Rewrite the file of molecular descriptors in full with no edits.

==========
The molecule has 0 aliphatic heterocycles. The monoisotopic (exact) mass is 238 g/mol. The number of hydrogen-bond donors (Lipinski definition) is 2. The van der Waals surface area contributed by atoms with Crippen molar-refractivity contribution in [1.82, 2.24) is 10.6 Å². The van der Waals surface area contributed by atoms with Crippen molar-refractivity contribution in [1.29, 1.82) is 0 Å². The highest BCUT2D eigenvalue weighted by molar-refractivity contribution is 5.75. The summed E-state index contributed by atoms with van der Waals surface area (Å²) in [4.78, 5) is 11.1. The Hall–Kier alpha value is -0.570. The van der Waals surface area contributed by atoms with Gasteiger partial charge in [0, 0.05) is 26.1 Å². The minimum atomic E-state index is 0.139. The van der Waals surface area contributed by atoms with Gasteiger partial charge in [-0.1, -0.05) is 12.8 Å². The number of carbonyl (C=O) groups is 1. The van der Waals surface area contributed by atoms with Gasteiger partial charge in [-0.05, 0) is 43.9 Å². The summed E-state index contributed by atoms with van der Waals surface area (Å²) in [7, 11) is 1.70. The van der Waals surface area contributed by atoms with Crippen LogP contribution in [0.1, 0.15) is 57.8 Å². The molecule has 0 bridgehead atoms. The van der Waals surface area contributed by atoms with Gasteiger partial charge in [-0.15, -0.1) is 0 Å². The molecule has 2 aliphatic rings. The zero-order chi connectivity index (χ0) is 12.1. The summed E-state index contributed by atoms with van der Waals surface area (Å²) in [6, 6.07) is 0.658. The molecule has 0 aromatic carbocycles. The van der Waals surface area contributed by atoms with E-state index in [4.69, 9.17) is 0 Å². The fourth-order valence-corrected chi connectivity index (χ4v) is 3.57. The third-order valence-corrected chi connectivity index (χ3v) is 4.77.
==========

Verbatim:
The molecule has 0 aliphatic heterocycles. The monoisotopic (exact) mass is 238 g/mol. The number of hydrogen-bond donors (Lipinski definition) is 2. The van der Waals surface area contributed by atoms with Crippen molar-refractivity contribution in [1.82, 2.24) is 10.6 Å². The van der Waals surface area contributed by atoms with Crippen molar-refractivity contribution in [1.29, 1.82) is 0 Å². The highest BCUT2D eigenvalue weighted by molar-refractivity contribution is 5.75. The summed E-state index contributed by atoms with van der Waals surface area (Å²) in [4.78, 5) is 11.1. The Hall–Kier alpha value is -0.570. The van der Waals surface area contributed by atoms with Gasteiger partial charge in [0, 0.05) is 26.1 Å². The minimum atomic E-state index is 0.139. The van der Waals surface area contributed by atoms with Gasteiger partial charge in [-0.1, -0.05) is 12.8 Å². The number of carbonyl (C=O) groups is 1. The van der Waals surface area contributed by atoms with Gasteiger partial charge in [-0.05, 0) is 43.9 Å². The summed E-state index contributed by atoms with van der Waals surface area (Å²) in [7, 11) is 1.70. The van der Waals surface area contributed by atoms with Crippen LogP contribution in [0.1, 0.15) is 57.8 Å². The molecule has 0 bridgehead atoms. The van der Waals surface area contributed by atoms with Gasteiger partial charge in [-0.15, -0.1) is 0 Å². The molecule has 2 aliphatic rings. The zero-order chi connectivity index (χ0) is 12.1. The summed E-state index contributed by atoms with van der Waals surface area (Å²) in [6, 6.07) is 0.658. The molecule has 0 aromatic carbocycles. The van der Waals surface area contributed by atoms with E-state index in [4.69, 9.17) is 0 Å². The fourth-order valence-corrected chi connectivity index (χ4v) is 3.57. The third-order valence-corrected chi connectivity index (χ3v) is 4.77.